Hydrogen sulfide: a target to modulate oxidative stress and neuroplasticity for the treatment of pathological anxiety

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Expert Review of Neurotherapeutics


Introduction: Anxiety disorders result inhigh patient burden and utilization of healthcare resources. Evidence-based treatments for pathological anxiety include targeted psychotherapy and use of serotonin-augmenting agents. Limitations in access to cognitive behavioral therapy and potential disadvantages to the use of psychotropics make the need for novel approaches to therapeutics for pathological anxiety salient.Areas Covered: Neuroplasticity mechanisms, as well as managing oxidative stress and inflammatory cellular allostatic loads can decrease anxiety. The gasotransmitter hydrogen sulfide (H2S) can impact these mechanisms through a) maintaining intracellular reduced glutathione in the CNS to decrease oxidative stress; b) facilitating neuroplasticity in amygdalar regions via the 2B subunit of n-methyl-d-aspartate (NMDA) receptors, in conjunction with the cAMP messenger system and a CNS kinase, PKC-γ; and c) regulating intracellular Ca2+ homeostasis in neurons and glial cells, among others.Expert Opinion: Given the mounting evidence for the role of H2S in neuronal health and its potential to decrease pathological anxiety, the current challenge in H2S therapeutics remains finding an efficient delivery system of this gasotransmitter in a reliable, safe and nontoxic form to engage in clinical trials. Current efforts include H2S-delivering moieties attached to known drugs, natural sulfide-releasing compounds such as garlic, and the regulation of dysfunctional breathing through breathing retraining.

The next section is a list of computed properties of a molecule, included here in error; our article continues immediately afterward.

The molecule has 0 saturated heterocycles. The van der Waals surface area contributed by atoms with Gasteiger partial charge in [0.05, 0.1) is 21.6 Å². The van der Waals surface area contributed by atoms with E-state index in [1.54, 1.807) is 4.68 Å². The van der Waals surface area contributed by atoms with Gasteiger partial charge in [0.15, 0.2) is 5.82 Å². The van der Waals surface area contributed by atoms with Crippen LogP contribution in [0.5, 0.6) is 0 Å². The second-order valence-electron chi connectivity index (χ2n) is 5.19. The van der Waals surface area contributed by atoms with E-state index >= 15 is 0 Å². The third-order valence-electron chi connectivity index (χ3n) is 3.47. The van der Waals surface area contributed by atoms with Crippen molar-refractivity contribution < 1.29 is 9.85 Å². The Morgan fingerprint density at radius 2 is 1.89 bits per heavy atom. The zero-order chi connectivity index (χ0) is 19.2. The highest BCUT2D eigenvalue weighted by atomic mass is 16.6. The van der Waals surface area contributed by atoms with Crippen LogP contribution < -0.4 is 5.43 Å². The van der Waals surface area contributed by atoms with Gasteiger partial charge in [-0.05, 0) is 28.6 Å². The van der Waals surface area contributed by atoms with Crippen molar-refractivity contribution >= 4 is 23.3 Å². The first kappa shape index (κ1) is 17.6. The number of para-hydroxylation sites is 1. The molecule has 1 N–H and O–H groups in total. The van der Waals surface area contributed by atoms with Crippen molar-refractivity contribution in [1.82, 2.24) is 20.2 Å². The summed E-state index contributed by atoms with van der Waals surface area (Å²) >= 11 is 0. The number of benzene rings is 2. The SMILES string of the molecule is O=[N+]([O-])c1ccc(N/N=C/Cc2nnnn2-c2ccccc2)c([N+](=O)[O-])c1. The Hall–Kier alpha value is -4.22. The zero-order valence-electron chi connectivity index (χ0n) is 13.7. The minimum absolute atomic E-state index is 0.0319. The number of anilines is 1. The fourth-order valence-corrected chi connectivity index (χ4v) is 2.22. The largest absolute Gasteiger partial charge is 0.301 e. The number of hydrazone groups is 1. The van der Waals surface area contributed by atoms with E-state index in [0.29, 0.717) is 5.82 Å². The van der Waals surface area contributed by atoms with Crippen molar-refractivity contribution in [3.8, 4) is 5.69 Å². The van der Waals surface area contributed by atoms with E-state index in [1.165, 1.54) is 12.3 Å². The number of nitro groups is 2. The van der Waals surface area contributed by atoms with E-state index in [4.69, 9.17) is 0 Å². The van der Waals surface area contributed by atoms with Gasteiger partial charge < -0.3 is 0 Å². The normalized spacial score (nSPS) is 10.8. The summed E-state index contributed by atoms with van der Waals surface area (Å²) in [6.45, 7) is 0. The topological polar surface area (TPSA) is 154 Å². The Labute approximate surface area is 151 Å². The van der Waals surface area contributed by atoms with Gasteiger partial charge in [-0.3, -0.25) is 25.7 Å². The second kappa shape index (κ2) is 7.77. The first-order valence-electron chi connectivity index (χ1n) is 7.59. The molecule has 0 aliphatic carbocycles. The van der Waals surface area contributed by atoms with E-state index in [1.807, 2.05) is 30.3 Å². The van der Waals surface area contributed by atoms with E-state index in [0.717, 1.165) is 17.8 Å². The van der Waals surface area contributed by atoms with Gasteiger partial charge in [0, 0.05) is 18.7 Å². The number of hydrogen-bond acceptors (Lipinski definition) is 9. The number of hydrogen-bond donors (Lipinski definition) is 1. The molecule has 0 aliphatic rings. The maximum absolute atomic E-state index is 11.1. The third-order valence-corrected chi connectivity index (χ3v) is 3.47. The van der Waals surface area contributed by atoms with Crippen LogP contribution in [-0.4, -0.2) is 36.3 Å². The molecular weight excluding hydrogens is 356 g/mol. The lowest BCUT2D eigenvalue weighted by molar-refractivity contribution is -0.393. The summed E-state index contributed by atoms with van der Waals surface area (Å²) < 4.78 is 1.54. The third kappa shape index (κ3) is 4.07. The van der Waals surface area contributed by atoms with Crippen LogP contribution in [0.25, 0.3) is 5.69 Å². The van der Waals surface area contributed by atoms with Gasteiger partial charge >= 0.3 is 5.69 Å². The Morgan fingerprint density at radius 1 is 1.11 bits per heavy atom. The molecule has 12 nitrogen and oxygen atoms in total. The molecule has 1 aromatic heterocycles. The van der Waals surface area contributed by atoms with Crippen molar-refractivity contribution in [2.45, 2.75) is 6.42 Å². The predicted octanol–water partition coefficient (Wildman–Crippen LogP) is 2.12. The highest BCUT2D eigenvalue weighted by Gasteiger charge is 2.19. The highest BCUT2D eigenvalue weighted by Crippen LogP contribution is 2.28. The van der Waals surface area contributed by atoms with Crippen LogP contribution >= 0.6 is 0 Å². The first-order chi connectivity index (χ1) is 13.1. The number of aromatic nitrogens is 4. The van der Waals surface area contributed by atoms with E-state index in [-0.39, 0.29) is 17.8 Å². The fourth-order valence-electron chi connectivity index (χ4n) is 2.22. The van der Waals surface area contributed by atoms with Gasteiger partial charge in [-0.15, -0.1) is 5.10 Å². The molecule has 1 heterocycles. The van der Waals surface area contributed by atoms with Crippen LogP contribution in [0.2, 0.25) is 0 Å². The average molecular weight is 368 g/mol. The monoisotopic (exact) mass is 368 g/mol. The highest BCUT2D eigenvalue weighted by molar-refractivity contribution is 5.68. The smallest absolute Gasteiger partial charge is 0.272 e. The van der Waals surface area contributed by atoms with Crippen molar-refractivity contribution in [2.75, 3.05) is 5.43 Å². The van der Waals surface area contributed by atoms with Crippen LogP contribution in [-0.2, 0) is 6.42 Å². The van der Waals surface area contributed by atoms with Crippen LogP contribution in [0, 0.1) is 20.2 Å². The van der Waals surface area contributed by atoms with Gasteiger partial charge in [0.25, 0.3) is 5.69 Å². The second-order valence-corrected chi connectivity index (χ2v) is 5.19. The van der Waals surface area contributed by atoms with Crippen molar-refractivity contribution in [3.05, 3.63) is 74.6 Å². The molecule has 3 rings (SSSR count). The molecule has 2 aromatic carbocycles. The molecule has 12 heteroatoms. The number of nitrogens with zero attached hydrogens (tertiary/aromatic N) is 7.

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Publication Date

Winter 1-20-2020